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A Legal Education Renaissance:
A Practical Approach for the Twenty-First Century
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Abstract

A Legal Education Renaissance suggests a model for change and provides answers to criticism of the current system by addressing curriculum, teaching, faculty, and costs. It offers a realistic, achievable solution that fits within the guidelines that govern legal education institutions. The perspectives and recommendations are presented with the intent of encouraging discussion about the future of modern legal education.

The proposed legal education model dramatically changes the structure and content of the curriculum, uses modern learning and teaching techniques, changes the makeup of the faculty and reduces costs while addressing the diverse needs of today’s students.

A Legal Education Renaissance:
A Practical Approach for the Twenty First Century

Part I - Thinking Outside the Box and Richard Fosbury

The shortcomings of legal education and the reasons why change is necessary. Legal education is theory based and teaches legal substance with little training in the practice of law. It does not train students to be lawyers.

Part II - A Brief History of Legal Education in the United States

This part demonstrates that legal education in its present form is obsolete. Studies show the system is lacking but it remains similar to the system developed after the 1860’s.

Part III - Roadblocks to Innovation

This part describes the many roadblocks that stifle progress and prevent innovation.

Part IV - Research and Recommendations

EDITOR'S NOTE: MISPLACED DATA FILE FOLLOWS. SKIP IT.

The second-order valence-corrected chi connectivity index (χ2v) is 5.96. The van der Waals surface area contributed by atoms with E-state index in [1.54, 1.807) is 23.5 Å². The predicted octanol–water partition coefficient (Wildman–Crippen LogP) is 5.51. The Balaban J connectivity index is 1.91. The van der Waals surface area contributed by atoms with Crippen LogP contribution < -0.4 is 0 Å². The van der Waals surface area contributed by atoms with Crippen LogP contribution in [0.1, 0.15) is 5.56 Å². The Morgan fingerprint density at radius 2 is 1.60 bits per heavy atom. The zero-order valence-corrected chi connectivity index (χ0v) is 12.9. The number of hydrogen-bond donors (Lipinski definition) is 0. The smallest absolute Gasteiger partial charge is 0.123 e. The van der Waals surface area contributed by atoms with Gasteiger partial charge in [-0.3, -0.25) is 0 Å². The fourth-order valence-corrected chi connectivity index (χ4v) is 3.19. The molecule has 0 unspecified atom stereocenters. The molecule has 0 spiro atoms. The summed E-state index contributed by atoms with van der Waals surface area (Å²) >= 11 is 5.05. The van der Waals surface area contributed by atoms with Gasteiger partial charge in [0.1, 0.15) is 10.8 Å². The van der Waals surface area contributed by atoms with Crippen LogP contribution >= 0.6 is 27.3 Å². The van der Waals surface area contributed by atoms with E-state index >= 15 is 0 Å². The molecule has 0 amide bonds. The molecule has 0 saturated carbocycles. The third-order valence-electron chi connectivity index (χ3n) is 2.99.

This part offers a guide to legal education research demonstrating the importance of students learning legal practice skills in law school. Currently, law schools continue to use the case-method and do not train students to practice law.

Part V - Learning Theory, Curriculum Design, and Assessment

This part analyzes learning theories and demonstrates why a single approach to legal education does not address the differences in how people learn. It explains why the optimal learning environment must be learner-centered, knowledge-centered, and assessment centered. It recommends feasible changes to that address flaws in the current curriculum.

Part VI - What Others are Doing

This part examines innovative teaching methods from all areas and levels of education.

Part VII - A Legal Education Renaissance

This part provides an innovative and achievable plan to attain a renaissance. It is designed to encourage debate and generate ideas.

Appendices

Download the appendices from A Legal Education Renaissance: A Practical Approach for the Twenty-First Century

Appendix A: Three-Step Teaching System PDF, 247 Kb

Appendix B: Three-Step Teaching System Sample Schedule for Intensive Residential Practicum (Civil Procedure) PDF, 86 Kb

Appendix C: A System and Method for Teaching PDF, 5.33 Mb

Appendix D: The Legal Practicum: General Practice of Law PDF, 90 Kb

Appendix E: A Practice Exercise: Disciplinary Hearing PDF, 620 Kb